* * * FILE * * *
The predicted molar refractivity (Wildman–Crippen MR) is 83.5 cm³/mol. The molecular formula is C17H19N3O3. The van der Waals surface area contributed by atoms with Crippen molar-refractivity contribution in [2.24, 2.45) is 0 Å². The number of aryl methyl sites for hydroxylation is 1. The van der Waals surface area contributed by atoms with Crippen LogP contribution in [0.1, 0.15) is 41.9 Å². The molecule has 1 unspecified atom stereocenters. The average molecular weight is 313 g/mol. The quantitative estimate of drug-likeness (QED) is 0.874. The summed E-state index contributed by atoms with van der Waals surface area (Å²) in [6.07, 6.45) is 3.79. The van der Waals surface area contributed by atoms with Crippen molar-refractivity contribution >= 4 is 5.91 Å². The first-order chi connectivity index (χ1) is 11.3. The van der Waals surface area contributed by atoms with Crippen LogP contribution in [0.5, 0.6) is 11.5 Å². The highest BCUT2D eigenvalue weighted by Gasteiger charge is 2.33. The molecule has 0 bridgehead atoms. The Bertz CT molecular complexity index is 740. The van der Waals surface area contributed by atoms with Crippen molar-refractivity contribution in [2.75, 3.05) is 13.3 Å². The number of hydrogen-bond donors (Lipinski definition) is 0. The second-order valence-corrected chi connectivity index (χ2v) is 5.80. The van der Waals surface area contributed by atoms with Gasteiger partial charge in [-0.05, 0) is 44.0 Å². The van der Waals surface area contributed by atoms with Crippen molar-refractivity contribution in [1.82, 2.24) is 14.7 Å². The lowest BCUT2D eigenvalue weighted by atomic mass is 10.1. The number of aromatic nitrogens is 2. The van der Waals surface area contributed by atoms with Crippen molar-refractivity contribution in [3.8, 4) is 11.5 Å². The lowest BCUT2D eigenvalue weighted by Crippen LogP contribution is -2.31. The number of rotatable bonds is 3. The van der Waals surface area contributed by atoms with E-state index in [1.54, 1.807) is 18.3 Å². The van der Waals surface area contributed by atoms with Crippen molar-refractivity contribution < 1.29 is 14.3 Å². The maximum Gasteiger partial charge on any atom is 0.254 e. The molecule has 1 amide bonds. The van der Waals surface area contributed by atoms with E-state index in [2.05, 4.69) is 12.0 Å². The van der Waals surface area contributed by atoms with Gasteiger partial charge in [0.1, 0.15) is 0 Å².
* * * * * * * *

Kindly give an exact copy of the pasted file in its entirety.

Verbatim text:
The predicted molar refractivity (Wildman–Crippen MR) is 83.5 cm³/mol. The molecular formula is C17H19N3O3. The van der Waals surface area contributed by atoms with Crippen molar-refractivity contribution in [2.24, 2.45) is 0 Å². The number of aryl methyl sites for hydroxylation is 1. The van der Waals surface area contributed by atoms with Crippen LogP contribution in [0.1, 0.15) is 41.9 Å². The molecule has 1 unspecified atom stereocenters. The average molecular weight is 313 g/mol. The quantitative estimate of drug-likeness (QED) is 0.874. The summed E-state index contributed by atoms with van der Waals surface area (Å²) in [6.07, 6.45) is 3.79. The van der Waals surface area contributed by atoms with Crippen molar-refractivity contribution >= 4 is 5.91 Å². The first-order chi connectivity index (χ1) is 11.3. The van der Waals surface area contributed by atoms with Crippen LogP contribution in [0.5, 0.6) is 11.5 Å². The highest BCUT2D eigenvalue weighted by Gasteiger charge is 2.33. The molecule has 0 bridgehead atoms. The Bertz CT molecular complexity index is 740. The van der Waals surface area contributed by atoms with Crippen molar-refractivity contribution in [2.75, 3.05) is 13.3 Å². The number of hydrogen-bond donors (Lipinski definition) is 0. The second-order valence-corrected chi connectivity index (χ2v) is 5.80. The van der Waals surface area contributed by atoms with Gasteiger partial charge in [-0.05, 0) is 44.0 Å². The van der Waals surface area contributed by atoms with Crippen molar-refractivity contribution in [1.82, 2.24) is 14.7 Å². The lowest BCUT2D eigenvalue weighted by atomic mass is 10.1. The number of aromatic nitrogens is 2. The van der Waals surface area contributed by atoms with Crippen molar-refractivity contribution in [3.8, 4) is 11.5 Å². The lowest BCUT2D eigenvalue weighted by Crippen LogP contribution is -2.31. The number of rotatable bonds is 3. The van der Waals surface area contributed by atoms with E-state index in [1.54, 1.807) is 18.3 Å². The van der Waals surface area contributed by atoms with Crippen molar-refractivity contribution < 1.29 is 14.3 Å². The maximum Gasteiger partial charge on any atom is 0.254 e. The molecule has 1 amide bonds. The van der Waals surface area contributed by atoms with E-state index in [2.05, 4.69) is 12.0 Å². The van der Waals surface area contributed by atoms with Gasteiger partial charge in [0.1, 0.15) is 0 Å².